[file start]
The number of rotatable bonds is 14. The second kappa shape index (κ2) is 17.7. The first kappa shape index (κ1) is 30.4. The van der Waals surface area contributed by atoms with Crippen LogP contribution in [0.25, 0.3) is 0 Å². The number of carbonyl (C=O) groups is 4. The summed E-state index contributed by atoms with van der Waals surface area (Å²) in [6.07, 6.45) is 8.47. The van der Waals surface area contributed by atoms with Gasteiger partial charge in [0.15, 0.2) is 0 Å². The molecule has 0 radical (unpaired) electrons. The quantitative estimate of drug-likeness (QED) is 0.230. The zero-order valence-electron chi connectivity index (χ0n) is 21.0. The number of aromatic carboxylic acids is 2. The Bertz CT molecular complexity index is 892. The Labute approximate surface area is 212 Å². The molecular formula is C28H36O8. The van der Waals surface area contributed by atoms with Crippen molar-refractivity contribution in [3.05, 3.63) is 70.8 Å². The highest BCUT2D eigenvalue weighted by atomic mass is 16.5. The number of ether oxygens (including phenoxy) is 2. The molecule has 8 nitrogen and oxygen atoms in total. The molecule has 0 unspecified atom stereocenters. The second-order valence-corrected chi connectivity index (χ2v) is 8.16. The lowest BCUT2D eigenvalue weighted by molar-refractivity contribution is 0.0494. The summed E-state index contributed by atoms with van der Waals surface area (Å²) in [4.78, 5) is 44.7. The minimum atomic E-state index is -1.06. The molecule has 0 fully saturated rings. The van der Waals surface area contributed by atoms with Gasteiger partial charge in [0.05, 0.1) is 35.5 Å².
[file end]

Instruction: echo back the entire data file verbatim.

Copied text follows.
The number of rotatable bonds is 14. The second kappa shape index (κ2) is 17.7. The first kappa shape index (κ1) is 30.4. The van der Waals surface area contributed by atoms with Crippen LogP contribution in [0.25, 0.3) is 0 Å². The number of carbonyl (C=O) groups is 4. The summed E-state index contributed by atoms with van der Waals surface area (Å²) in [6.07, 6.45) is 8.47. The van der Waals surface area contributed by atoms with Gasteiger partial charge in [0.15, 0.2) is 0 Å². The molecule has 0 radical (unpaired) electrons. The quantitative estimate of drug-likeness (QED) is 0.230. The zero-order valence-electron chi connectivity index (χ0n) is 21.0. The number of aromatic carboxylic acids is 2. The Bertz CT molecular complexity index is 892. The Labute approximate surface area is 212 Å². The molecular formula is C28H36O8. The van der Waals surface area contributed by atoms with Crippen molar-refractivity contribution in [3.05, 3.63) is 70.8 Å². The highest BCUT2D eigenvalue weighted by atomic mass is 16.5. The number of ether oxygens (including phenoxy) is 2. The molecule has 8 nitrogen and oxygen atoms in total. The molecule has 0 unspecified atom stereocenters. The second-order valence-corrected chi connectivity index (χ2v) is 8.16. The lowest BCUT2D eigenvalue weighted by molar-refractivity contribution is 0.0494. The summed E-state index contributed by atoms with van der Waals surface area (Å²) in [4.78, 5) is 44.7. The minimum atomic E-state index is -1.06. The molecule has 0 fully saturated rings. The van der Waals surface area contributed by atoms with Gasteiger partial charge in [0.05, 0.1) is 35.5 Å².